The permanent resident sought judicial review in Federal Court, and made the following arguments regarding the unresolved issue of whether the phrase “convicted of another offence”Read more ›
The Canada Border Services Agency is responsible for the detection and prevention of border-related offences such as smuggling, fraud, and wilful non-compliance with immigration, trade, and tax law. The CBSA Enforcement Manual, also known as the Customs Enforcement Manual, serves as the guide for CBSA officers in the execution of their enforcement related responsibilities. It has been relied upon in several court challenges.
To the best of my knowledge, the CBSA Enforcement Manual is not publicly available. However, we have obtained a copy of it through an Access to Information and Privacy Act request and have made it available for purchase on this blog. The price for this document, which is a massive 1,274 pages, is $4.95. Our goal in providing the CBSA Enforcement Manual is to help you save valuable research time, and to provide you with a comprehensive understanding of how the CBSA operates.
We have provided as a free preview the first page of the CBSA Enforcement Manual. We have also provided an outline of all of the information, policies, and guides which are found in it.
The Customs Enforcement Manual is divided into parts as outlined below.Read more ›
In 2011 I wrote about a resolution at the Conservative Party Convention to strip the citizenship of people who take up arms against Canadian soldiers or other types of treason. Fast forward to 2013, and it seems like the government may adopt a similar policy.
So with the New Democratic Party, the Official Opposition in Canada, about to have their Policy Convention in Montreal, I thought it would be prudent to state the resolutions of theirs directly related to immigration (as opposed to resolutions which would indirectly influence immigration by impacting Canada’s standard of living).
3-16-13 Resolution on Equal Access to Employment Insurance Benefits for Temporary Foreign Workers
Submitted by UFCW Canada, UFCW Canada Local 1518, UFCW Canada Local 1000A
WHEREAS An estimated 800,000 temporary foreign workers in Canada pay full premiums with employers into the Employment Insurance (EI) program but are not eligible for the primary benefit when laid off and return home due to residency regulations implemented by the federal government; and
WHEREAS Temporary foreign workers were eligible for the secondary benefits under the EI program for Parental and Maternal benefit;
and THEREFORE, BE IT RESOLVED That the NDP call on the Harper Government to repeal this regulation and restore access to these secondary benefits for all foreign workers; and
THEREFORE, BE IT FURTHER RESOLVED That an NDP Government would repeal the residency requirement and allow full universal access to EI benefits to all those who contribute into the system.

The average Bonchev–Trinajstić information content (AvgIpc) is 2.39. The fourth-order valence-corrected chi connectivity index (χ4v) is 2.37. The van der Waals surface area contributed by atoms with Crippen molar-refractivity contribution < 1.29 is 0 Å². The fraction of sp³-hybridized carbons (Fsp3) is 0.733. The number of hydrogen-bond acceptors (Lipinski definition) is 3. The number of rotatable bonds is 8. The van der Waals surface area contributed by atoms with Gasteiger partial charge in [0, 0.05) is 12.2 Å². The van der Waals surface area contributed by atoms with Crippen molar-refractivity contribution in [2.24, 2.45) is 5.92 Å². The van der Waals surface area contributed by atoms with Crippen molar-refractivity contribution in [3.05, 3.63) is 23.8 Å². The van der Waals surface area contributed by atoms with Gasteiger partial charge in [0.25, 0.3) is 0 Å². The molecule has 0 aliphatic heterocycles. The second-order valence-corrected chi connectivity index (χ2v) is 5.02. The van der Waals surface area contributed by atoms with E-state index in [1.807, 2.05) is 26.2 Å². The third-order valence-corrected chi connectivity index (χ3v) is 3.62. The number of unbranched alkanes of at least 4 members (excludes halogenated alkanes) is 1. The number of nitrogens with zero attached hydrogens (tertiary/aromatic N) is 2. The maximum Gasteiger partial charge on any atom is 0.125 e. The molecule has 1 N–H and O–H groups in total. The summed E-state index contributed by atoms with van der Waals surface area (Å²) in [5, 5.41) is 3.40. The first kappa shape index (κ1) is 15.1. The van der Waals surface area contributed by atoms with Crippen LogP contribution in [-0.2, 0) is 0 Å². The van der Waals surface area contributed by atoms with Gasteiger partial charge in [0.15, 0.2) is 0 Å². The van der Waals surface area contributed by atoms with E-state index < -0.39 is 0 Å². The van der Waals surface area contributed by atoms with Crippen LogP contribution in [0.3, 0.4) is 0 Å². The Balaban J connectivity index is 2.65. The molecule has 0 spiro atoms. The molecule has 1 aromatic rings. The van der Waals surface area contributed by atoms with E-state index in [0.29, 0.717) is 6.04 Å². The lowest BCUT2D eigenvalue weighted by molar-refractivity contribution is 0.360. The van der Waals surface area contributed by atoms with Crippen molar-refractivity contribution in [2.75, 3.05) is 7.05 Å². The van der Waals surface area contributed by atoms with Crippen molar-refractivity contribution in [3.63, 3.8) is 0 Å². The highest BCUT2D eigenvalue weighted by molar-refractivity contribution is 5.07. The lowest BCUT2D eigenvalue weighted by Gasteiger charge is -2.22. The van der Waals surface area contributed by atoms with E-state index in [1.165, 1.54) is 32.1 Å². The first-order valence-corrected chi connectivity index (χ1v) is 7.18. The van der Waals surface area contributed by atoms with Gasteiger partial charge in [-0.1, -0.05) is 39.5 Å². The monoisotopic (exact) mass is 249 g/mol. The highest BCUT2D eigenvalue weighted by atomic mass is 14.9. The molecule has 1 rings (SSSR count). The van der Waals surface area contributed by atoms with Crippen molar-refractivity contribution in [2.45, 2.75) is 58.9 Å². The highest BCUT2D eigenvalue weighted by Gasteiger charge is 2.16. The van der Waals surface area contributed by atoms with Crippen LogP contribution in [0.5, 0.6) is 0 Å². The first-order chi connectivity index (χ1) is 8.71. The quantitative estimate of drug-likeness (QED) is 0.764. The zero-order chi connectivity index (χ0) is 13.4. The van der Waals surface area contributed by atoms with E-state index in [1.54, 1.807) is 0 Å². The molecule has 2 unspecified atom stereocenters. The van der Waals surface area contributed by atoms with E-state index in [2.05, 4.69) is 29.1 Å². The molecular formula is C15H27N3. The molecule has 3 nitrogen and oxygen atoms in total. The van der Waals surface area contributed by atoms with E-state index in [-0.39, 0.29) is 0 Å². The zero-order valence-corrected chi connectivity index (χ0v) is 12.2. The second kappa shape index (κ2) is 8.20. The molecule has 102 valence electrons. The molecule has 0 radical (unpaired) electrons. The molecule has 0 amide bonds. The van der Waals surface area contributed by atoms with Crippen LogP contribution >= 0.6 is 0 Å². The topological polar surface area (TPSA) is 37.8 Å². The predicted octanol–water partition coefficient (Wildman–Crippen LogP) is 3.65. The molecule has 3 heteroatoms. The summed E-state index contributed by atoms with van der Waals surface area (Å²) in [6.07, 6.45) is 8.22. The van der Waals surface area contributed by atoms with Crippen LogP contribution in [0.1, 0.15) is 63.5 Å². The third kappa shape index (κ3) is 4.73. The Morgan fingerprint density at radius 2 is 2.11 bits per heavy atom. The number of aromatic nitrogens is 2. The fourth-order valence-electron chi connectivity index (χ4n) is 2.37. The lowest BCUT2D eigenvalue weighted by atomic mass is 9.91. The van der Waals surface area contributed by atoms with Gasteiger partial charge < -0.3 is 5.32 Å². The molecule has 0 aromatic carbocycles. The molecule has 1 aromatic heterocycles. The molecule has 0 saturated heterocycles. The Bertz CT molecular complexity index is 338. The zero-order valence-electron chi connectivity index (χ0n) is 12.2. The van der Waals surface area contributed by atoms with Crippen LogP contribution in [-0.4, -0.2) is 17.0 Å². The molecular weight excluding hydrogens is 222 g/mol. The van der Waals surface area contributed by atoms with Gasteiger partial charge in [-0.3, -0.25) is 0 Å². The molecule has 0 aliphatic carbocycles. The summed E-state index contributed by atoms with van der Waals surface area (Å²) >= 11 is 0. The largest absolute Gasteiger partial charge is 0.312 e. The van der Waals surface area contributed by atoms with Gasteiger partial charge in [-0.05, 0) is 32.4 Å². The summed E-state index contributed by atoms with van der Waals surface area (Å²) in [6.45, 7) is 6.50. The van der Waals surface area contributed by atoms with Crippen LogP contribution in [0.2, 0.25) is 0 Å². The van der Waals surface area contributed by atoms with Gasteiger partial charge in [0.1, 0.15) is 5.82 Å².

4-13-13 Resolution on Temporary Foreign Workers
Submitted by Toronto—Danforth
BE IT RESOLVED THAT the following clause be added to Section 4.3 of the policy book:
Resolutions // 72
i.Read more ›
The purpose of this blog post is to provide an overview of the changes to Humanitarian & Compassionate Applications (“H&C“) resulting from the Balanced Refugee Reform Act and the Protecting Canada’s Immigration System Act which are now in effect. In brief, there are now several restrictions on when H&C applications can be made.
Permanent Residence Applications Only
Perhaps most importantly, section 25 of the Immigration and Refugee Protection Act now states:
Subject to subsection (1.2), the Minister must, on request of a foreign national in Canada who applies for permanent resident status and who is inadmissible or does not meet the requirements of this Act, and may, on request of a foreign national outside Canada who applies for a permanent resident visa, examine the circumstances concerning the foreign national and may grant the foreign national permanent resident status or an exemption from any applicable criteria or obligations of this Act if the Minister is of the opinion that it is justified by humanitarian and compassionate considerations relating to the foreign national, taking into account the best interests of a child directly affected.
As such, officers cannot consider H&C factors in temporary resident applications, including work permits, study permits, and visitor records.
One Year Bar (and Five Year Bar)
The following table explains how Citizenship and Immigration Canada will process H&C applications in certain scenarios.
CIC receives the H&C application on or after June 29, 2010, and the applicant has a pending H&C application (this could include an H&C request made in the context of another type of PR application)…
the H&C application will NOT be examined, fee and application will be returned.
the application is received on or after June 28, » Read more about: Explanation of the H&C Bars »Read more ›
When the Canada Border Services Agency began dramatically increasing enforcement operations, many wondered where the Department was going to detain individuals. The provinces, especially Ontario, has indicated for many years that they do not want to be in the “detention business.” The internal document below shows that at one point the Department went so far as to approach the Department of National Defence to host some immigration detainees, particularly in the case of mass arrivals and security certificate cases. Ultimately, as the document below also indicates, the Department of National Defence was not interested.